‘A Bernie love-fest’

A local show supports the presidential candidate through music.

Members of local band Treading North pose for portraits on Thursday. The band is hosting a concert with other local bands in support of Bernie Sanders' presidential campaign at the Triple Rock Social Club on Jan. 28.

Maddy Fox

Members of local band Treading North pose for portraits on Thursday. The band is hosting a concert with other local bands in support of Bernie Sanders’ presidential campaign at the Triple Rock Social Club on Jan. 28.

Austen Macalus

A 70-something-man gesticulating while performing is rarely the center of a rock show.
 
 
The most popular exception to this rule has been, of course, Mick Jagger. But Bernie Sanders  — yes, the Bernie Sanders currently seeking the Democratic Presidential nomination — has joined the rock star in that aspect.
 
 
And no disrespect to Mick Jagger, this election season in Minneapolis, it has been all about Bernie. 
 
 
“Berning Man,” a Triple Rock Social Club show slated for this Thursday, is a testament to the movement.
 
 
Featuring local bands Treading North, Autumn Kid, The Crash Bandits and Jaedyn James & the Hunger, the night serves as a Bernie Sanders promotional event.
 
 
The show is a “Bernie love-fest” as described by its curator, Gabriel Rodreick, vocalist of Treading North.
 
 
“I think the Bernie campaign really sparked something in me. I have really wanted to get my art and music more involved with political change,” Rodreick said.
 
 
Representatives from MN for Bernie and independent T-shirt sellers are hoping to contribute to the Sanders movement.
 
 
Many supporters have reached out to Rodreick via social media, reflective of the robust online strategy characteristic of the Sanders campaign. 
 
 
“That’s one thing I have really been inspired by with Bernie’s campaign — it’s such a grassroots movement that you kind of realize if people get together and start talking about this and start posting about it on Facebook, it really can change something,” Rodreick said.
 
 
The other members, of Treading North, including keyboardist Elena Hansen, are also on board. 
 
 
“I am not surprised by people wanting be involved,” she said. “I am surprised by people being able to find us because we are not a big band, but Bernie Sanders is a big man.”
 
 
According to Rodreick, with most of the local music community already supporting Sanders, reaching out to friends and setting up the event was easy.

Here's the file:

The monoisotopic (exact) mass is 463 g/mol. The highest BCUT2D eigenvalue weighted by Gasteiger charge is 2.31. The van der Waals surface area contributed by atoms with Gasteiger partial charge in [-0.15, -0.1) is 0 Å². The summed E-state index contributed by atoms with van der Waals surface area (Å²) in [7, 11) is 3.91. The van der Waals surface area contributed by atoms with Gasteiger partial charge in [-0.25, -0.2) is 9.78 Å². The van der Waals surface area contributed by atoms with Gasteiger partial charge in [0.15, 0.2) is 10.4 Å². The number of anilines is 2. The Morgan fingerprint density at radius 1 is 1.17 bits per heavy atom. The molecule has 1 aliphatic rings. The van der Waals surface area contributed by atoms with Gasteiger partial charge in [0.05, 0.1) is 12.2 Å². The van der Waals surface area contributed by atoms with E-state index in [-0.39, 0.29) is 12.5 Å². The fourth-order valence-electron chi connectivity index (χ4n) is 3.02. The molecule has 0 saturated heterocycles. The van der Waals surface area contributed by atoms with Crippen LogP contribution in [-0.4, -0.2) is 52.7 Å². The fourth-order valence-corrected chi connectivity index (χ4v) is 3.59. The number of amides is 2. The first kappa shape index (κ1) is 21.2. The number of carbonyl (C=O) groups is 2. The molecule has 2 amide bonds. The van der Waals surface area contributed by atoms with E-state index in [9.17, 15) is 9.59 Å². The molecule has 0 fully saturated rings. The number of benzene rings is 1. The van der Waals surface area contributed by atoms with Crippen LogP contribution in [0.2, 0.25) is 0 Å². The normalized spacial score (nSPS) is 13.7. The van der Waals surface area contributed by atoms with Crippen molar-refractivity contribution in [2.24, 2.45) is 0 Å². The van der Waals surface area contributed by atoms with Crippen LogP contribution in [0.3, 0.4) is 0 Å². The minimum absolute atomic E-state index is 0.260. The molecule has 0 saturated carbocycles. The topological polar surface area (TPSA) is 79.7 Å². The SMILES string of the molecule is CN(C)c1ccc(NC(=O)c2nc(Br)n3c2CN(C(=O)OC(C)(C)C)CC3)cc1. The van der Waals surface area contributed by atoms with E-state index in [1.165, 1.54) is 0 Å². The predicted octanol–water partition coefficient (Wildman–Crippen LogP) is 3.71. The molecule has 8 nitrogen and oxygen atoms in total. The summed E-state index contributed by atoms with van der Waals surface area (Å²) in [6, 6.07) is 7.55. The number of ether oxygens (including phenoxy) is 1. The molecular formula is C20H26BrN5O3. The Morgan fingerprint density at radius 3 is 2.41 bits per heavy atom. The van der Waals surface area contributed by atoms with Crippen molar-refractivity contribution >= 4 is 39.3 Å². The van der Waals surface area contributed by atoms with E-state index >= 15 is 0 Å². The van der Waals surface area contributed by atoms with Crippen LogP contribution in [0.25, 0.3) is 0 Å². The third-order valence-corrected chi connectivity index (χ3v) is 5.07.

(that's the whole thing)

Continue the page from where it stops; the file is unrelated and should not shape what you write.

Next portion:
“I think it is evident from all these shows coming up that the artist community likes [Sanders] and they want to be a part of it,” Rodreick said.
 
 
In the last two months alone, there have been at least three other local shows supporting Sanders, including “Bernie Down the House” at Honey in December.
 
 
“We are all broke artists and I feel like he is fighting for us, as opposed to everyone else who is just fighting with all the other candidates,” Nick Westgor, bassist of the Crash Bandits, said. “He is trying to help us out.”
 
 
Sanders has also drawn the support of musicians nationwide.
 
 
Christ Shiflett of Foo Fighters, Jeff Tweedy of Wilco, Thurston Moore of Sonic Youth, Alex Ebert of Edward Sharpe and the Magnetic Zeros, and all of the Red Hot Chili Peppers have endorsed Sanders. 
 
 
This is in addition to rappers Lil B, Scarface and Run the Jewels’ Killer Mike. Even composer Hans Zimmer is on team Sanders.
 
 
Of course, musician endorsements are widespread in the 2016 political race. 
 
 
Ted Nugent supports Donald Trump, Kid Rock endorses Ben Carson and Tony Orlando backs Mike Huckabee.
 
 
Jennifer Lopez, Ne-Yo, Jon Bon Jovi, Ariana Grande, Ellie Goulding and Clay Aiken all have pledged support to Hillary Clinton.
 
 
“A lot of our generation grew up not trusting politicians, so I think that’s where a lot of the apathy comes from. So I think the excitement comes from a guy like Bernie — who seems like he represents 99 percent of the people,” said Kevin Goff, drummer in the Crash Bandits
 
 
“He is a really optimistic, authentic and real politician — and these days it seems like a weird thing to say in a sentence,” said Matt Brown, vocalist of the Crash Bandits.
 
 
According to Rodreick, Thursday night’s outing is not just about Sanders, but the larger political climate — even though that means that for most of the performers, the show is new territory.
 
 
“This is also the first time we have really been involved in politics,” Hansen said, who added that the “Berning Man” event at its core is meant to spark conversations about political candidates and their platforms.
 
 
“It is worth it even if one person goes and registers,” said Goff. “I hope this will just help spread the awareness even a little bit.”
 
“Berning Man”
 
Where Triple Rock Social Club, 629 Cedar Ave., Minneapolis
When 8 p.m. Thursday
Cost $7
Ages 18+